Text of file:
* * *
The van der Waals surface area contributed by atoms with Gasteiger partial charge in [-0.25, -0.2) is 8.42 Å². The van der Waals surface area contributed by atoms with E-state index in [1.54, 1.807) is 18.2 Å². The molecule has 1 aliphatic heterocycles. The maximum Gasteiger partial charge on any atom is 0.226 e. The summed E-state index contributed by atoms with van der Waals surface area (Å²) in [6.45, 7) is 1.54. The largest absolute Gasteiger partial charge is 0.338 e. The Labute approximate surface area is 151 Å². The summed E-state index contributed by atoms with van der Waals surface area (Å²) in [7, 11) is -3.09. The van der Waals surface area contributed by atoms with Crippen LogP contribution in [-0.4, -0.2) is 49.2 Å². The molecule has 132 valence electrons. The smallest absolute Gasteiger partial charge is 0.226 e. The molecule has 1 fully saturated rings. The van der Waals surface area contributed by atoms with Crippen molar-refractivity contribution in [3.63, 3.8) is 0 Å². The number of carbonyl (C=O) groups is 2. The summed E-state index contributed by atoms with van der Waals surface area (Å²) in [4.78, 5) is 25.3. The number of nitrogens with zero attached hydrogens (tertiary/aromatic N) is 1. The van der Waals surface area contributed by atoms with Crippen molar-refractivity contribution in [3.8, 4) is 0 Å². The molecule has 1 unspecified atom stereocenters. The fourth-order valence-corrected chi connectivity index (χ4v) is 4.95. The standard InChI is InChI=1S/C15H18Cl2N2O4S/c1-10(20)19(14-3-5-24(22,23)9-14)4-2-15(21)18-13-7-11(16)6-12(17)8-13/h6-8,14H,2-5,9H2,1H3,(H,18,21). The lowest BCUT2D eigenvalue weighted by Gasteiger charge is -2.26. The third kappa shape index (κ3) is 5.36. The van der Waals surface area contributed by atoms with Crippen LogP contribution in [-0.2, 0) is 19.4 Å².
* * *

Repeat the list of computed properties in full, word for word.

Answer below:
The van der Waals surface area contributed by atoms with Gasteiger partial charge in [-0.25, -0.2) is 8.42 Å². The van der Waals surface area contributed by atoms with E-state index in [1.54, 1.807) is 18.2 Å². The molecule has 1 aliphatic heterocycles. The maximum Gasteiger partial charge on any atom is 0.226 e. The summed E-state index contributed by atoms with van der Waals surface area (Å²) in [6.45, 7) is 1.54. The largest absolute Gasteiger partial charge is 0.338 e. The Labute approximate surface area is 151 Å². The summed E-state index contributed by atoms with van der Waals surface area (Å²) in [7, 11) is -3.09. The van der Waals surface area contributed by atoms with Crippen LogP contribution in [-0.4, -0.2) is 49.2 Å². The molecule has 132 valence electrons. The smallest absolute Gasteiger partial charge is 0.226 e. The molecule has 1 fully saturated rings. The van der Waals surface area contributed by atoms with Crippen molar-refractivity contribution in [3.63, 3.8) is 0 Å². The number of carbonyl (C=O) groups is 2. The summed E-state index contributed by atoms with van der Waals surface area (Å²) in [4.78, 5) is 25.3. The number of nitrogens with zero attached hydrogens (tertiary/aromatic N) is 1. The van der Waals surface area contributed by atoms with Crippen molar-refractivity contribution in [3.8, 4) is 0 Å². The molecule has 1 unspecified atom stereocenters. The fourth-order valence-corrected chi connectivity index (χ4v) is 4.95. The standard InChI is InChI=1S/C15H18Cl2N2O4S/c1-10(20)19(14-3-5-24(22,23)9-14)4-2-15(21)18-13-7-11(16)6-12(17)8-13/h6-8,14H,2-5,9H2,1H3,(H,18,21). The lowest BCUT2D eigenvalue weighted by Gasteiger charge is -2.26. The third kappa shape index (κ3) is 5.36. The van der Waals surface area contributed by atoms with Crippen LogP contribution in [-0.2, 0) is 19.4 Å².